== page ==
JCDR - Register at Journal of Clinical and Diagnostic Research
Journal of Clinical and Diagnostic Research, ISSN - 0973 - 709X
Dentistry Section DOI : 10.7860/JCDR/2019/42753.13385
Year : 2019 | Month : Dec | Volume : 13 | Issue : 12 Full Version Page : ZC17 - ZC20

Evaluation of Nexus of Dental Erosion and Gastro-esophageal Reflux Disease: A Hospital-based Cross-sectional Study

Manoj Mahadeo Ramugade1, Abrar Sayed2, Kishor Dattatray Sapkale3, Sapna Sonkurla4

1 Associate Professor, Department of Conservative Dentistry and Endodontics, Government Dental College and Hospital, Mumbai, Maharashtra, India.
2 Associate Professor, Department of Conservative Dentistry and Endodontics, Government Dental College and Hospital, Mumbai, Maharashtra, India.
3 Associate Professor, Department of Conservative Dentistry and Endodontics, Government Dental College and Hospital, Mumbai, Maharashtra, India.
4 Assistant Professor, Department of Conservative Dentistry and Endodontics, Government Dental College and Hospital, Mumbai, Maharashtra, India.

NAME, ADDRESS, E-MAIL ID OF THE CORRESPONDING AUTHOR: Manoj Mahadeo Ramugade, Room No. 101, Government Dental College and Hospital, Mumbai, Maharashtra, India.
E-mail: manojmds05@yahoo.co.in


Gastroesophageal Reflux Disease (GERD) is a common ailment in modern society due to unhealthy food habits and stress. It not only affects the digestive pathway but also exhibited as Dental Erosion (DE) in an acidity prone patient. Thus, the existence of the close relationship between GERD and dental erosion needs to be evaluated.


This study was conducted to evaluate the prevalence of DE in patients diagnosed with GERD using clinical examination and adopting Lussi’s Erosion Index to measure its severity.

Materials and Methods

Total 200 patients were evaluated in this study, 100 patients diagnosed with GERD by the gastroenterologist and 100 patients in the control group from the Out-patient Department from January 2018 to May 2019. All participants who have given voluntary consent for the study were examined clinically for the presence of DE. Prevalence of DE was evaluated and its severity was assessed by clinical and visual examination using Lussi’s Erosion Index (LEI) according to the various grades.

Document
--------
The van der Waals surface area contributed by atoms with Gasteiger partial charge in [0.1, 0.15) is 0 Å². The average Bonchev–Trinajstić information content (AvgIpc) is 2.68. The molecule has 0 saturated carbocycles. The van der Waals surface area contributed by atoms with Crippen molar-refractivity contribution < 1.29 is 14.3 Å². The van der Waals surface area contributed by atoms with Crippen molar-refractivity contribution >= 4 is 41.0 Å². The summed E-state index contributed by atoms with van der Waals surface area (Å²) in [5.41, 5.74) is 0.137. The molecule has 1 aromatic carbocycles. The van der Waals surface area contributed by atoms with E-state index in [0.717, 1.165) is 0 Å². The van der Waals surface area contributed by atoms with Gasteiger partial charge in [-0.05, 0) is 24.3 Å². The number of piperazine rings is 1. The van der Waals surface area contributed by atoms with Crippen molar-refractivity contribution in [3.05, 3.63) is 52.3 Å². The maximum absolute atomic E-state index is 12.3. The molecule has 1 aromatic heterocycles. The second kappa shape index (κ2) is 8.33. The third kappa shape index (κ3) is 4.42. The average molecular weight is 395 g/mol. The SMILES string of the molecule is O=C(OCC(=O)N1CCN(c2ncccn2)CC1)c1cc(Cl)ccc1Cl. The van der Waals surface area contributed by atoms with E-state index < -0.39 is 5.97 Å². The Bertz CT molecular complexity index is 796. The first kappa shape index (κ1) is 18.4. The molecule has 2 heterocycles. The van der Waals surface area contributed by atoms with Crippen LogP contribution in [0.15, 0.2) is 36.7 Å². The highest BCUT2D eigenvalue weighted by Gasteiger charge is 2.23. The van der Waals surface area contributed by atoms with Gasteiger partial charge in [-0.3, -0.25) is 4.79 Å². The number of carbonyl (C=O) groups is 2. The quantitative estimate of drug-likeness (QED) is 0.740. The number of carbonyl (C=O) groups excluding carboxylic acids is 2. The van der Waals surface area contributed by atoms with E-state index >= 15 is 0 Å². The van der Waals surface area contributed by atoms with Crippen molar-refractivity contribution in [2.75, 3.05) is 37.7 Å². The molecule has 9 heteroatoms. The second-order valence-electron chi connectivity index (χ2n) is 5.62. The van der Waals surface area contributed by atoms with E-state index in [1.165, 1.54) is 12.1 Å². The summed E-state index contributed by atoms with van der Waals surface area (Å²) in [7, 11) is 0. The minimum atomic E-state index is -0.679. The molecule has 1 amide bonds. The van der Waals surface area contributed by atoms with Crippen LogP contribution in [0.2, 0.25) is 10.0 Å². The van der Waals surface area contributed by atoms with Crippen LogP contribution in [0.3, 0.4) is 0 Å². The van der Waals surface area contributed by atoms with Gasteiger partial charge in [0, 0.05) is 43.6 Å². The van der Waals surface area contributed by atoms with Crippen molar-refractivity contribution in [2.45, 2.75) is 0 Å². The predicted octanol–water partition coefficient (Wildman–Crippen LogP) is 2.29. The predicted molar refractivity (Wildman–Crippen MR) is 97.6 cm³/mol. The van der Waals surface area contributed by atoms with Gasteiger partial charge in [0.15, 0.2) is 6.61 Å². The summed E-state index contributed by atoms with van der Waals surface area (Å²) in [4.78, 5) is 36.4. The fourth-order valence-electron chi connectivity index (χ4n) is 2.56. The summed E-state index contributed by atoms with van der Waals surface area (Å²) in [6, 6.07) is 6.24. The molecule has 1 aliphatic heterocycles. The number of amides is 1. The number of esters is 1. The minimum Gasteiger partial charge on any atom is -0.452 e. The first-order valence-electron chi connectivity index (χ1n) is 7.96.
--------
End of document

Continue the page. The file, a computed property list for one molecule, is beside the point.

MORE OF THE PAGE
The results of this study showed that 88 (88%) GERD patients showed erosion of atleast one tooth as compared to 47 (47%) in the control group which was found to be clinically significant. In GERD patients Grade I erosion is prevalent in 54 (54%), Grade II in 32 (32%) and Grade III was observed in only 2 (2%). The palatal surface of maxillary incisors and occlusal surfaces of maxillary and mandibular molars were most commonly affected teeth in DE.


Dental erosion may be considered as one of the markers for the presence of GERD in the general population and vice-versa.



Modern lifestyle, unhealthy food habits, digestive tract pathology and stress are the identified risk factors associated with many digestive diseases such as GERD, acidity or the peptic ulcer. Gastro-esophageal Reflux (GER) may be described as a normal, post-prandial and physiologic retrograde flow of gastric contents into the oesophagus [1]. GERD not only has the local effects confined to the esophagus but has also been observed associated with the presence of DE with loss of surface enamel or dentin due to gastric acid reflux [1].

GERD has shown various oro-dental ailments and the most common is DE. DE may be caused due to exposure to intrinsic or extrinsic acid. The extrinsic factors include excessive, regular consumption of acidic food or beverages, acidic sports drink intake or chewing Vitamin C tablet whereas; intrinsic factors associated with GERD are acid regurgitation, recurrent stress-induced vomiting or excessive alcohol consumption etc., [2-5]. Erosion due to intrinsic acids is also evident in women addicted to induce vomiting as in bulimia or anorexia nervosa and rumination [4,5]. Other oral manifestations of GERD may include; halitosis, burning sensation with ulceration of oral mucosa, dysgeusia, xerostomia or sometimes with increased salivation [6]. A study carried out in GERD patients revealed that the prevalence of GERD in patients less than 20 years was 4.4%, whereas it was 11.6% in adults [7]. DE may cause loss of enamel and dentin, and in advance stages may cause hypersensitivity, pulp exposure and loss of tooth form. Thus, this cross-sectional study was planned to evaluate the prevalence and severity of DE.